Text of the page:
University of Leicester researcher wins Paediatric and World Ophthalmology Registrar's Prize

Posted by pt91 at Jul 12, 2017 01:07 PM |
Dr Sohaib Rufai from the Ulverscroft Eye Unit won the prestigious award for a cutting-edge grading system

Issued by University of Leicester Press Office on 12 July 2017

Photograph of Dr Sohaib Rufai can be downloaded at:

The University of Leicester's Ulverscroft Eye Unit has conducted the world's first longitudinal cohort study using a modified grading system for the underdevelopment of infants' retinas.

Leicester’s pioneering technique uses a handheld optical coherence tomography (OCT) scanner to produce ultra-high resolution 3D images of infants' eyes. Foveal hypoplasia is an uncommon medical condition that affects the fovea; the central part of the eye's retina consisting of cone-shaped cells that are responsible for vision. As well as affecting vision directly, problems with an infant’s foveas can also be the cause of nystagmus, or 'dancing eyes', whereby the infant’s eyes move involuntarily.

The Leicester Grading System for Foveal Hypoplasia in Infants, developed by the University’s Ulverscroft Eye Unit, can forecast future vision in patients with infantile nystagmus and may provide crucial information for new therapies.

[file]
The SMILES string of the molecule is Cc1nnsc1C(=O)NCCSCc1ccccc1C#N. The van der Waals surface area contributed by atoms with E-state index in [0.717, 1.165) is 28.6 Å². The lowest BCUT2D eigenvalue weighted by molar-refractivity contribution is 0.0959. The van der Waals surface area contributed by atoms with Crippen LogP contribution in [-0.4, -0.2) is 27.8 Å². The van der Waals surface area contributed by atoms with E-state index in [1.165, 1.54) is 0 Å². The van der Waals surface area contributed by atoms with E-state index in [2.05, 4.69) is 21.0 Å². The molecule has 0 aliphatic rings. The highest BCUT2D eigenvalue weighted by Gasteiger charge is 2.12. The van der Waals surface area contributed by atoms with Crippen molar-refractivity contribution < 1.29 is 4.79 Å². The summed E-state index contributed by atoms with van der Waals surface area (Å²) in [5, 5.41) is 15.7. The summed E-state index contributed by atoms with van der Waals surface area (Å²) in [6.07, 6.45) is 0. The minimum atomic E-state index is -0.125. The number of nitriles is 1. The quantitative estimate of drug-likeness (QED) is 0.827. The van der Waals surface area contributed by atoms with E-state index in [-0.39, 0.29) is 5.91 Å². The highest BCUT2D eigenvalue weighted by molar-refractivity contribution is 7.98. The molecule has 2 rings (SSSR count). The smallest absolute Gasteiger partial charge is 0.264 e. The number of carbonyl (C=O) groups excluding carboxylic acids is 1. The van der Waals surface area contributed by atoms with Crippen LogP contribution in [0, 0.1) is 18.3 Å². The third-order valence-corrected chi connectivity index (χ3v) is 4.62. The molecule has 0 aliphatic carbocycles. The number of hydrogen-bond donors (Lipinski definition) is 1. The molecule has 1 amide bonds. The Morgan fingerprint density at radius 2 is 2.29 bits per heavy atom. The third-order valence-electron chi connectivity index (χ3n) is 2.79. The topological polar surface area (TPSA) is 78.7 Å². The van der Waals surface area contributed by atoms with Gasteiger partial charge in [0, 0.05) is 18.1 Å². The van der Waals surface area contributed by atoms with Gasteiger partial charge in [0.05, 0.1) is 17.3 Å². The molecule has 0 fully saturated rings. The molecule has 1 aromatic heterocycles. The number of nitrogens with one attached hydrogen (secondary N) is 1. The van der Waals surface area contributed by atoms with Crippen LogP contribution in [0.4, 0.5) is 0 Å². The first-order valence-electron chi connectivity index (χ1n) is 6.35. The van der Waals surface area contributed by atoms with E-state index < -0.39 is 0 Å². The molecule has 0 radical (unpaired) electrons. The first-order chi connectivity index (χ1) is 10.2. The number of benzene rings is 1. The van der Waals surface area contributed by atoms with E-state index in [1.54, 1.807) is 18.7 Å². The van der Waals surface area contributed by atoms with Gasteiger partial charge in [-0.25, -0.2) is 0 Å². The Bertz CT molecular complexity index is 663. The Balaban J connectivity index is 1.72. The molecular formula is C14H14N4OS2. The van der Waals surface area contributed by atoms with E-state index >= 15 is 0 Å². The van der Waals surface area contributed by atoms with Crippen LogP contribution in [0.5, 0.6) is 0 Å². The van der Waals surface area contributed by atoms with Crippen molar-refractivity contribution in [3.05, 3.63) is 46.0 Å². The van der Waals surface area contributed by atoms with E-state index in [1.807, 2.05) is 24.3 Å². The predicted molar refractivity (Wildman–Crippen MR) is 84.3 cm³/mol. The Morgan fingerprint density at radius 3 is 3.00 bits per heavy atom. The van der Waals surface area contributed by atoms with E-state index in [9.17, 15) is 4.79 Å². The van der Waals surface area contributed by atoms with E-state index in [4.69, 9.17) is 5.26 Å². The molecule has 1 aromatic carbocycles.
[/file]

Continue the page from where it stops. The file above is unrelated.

Leicester was the first centre in the UK and Europe to receive the handheld OCT scanner. Dr Sohaib Rufai, an NIHR Academic Clinical Fellow in Ophthalmology, led this cohort study supervised by Professor Irene Gottlob, professor of Ophthalmology at the University of Leicester. Dr Rufai presented these findings at the Paediatric and World Ophthalmology Meeting in Sheffield last month. At the event Dr Rufai's presentation was awarded the Registrar's Prize for Best Oral Presentation and he received £200 prize money.

Dr Rufai said: "It was humbling to receive this prize for presenting this exciting and promising study. The full credit must go to my supervisors Professor Irene Gottlob and Dr Frank Proudlock, as well as my colleagues Dr Mervyn Thomas, Dr Helena Lee and Mr Ravi Purohit. We hope this work will benefit patients with infantile nystagmus and we shall endeavour to continue our efforts here in Leicester."


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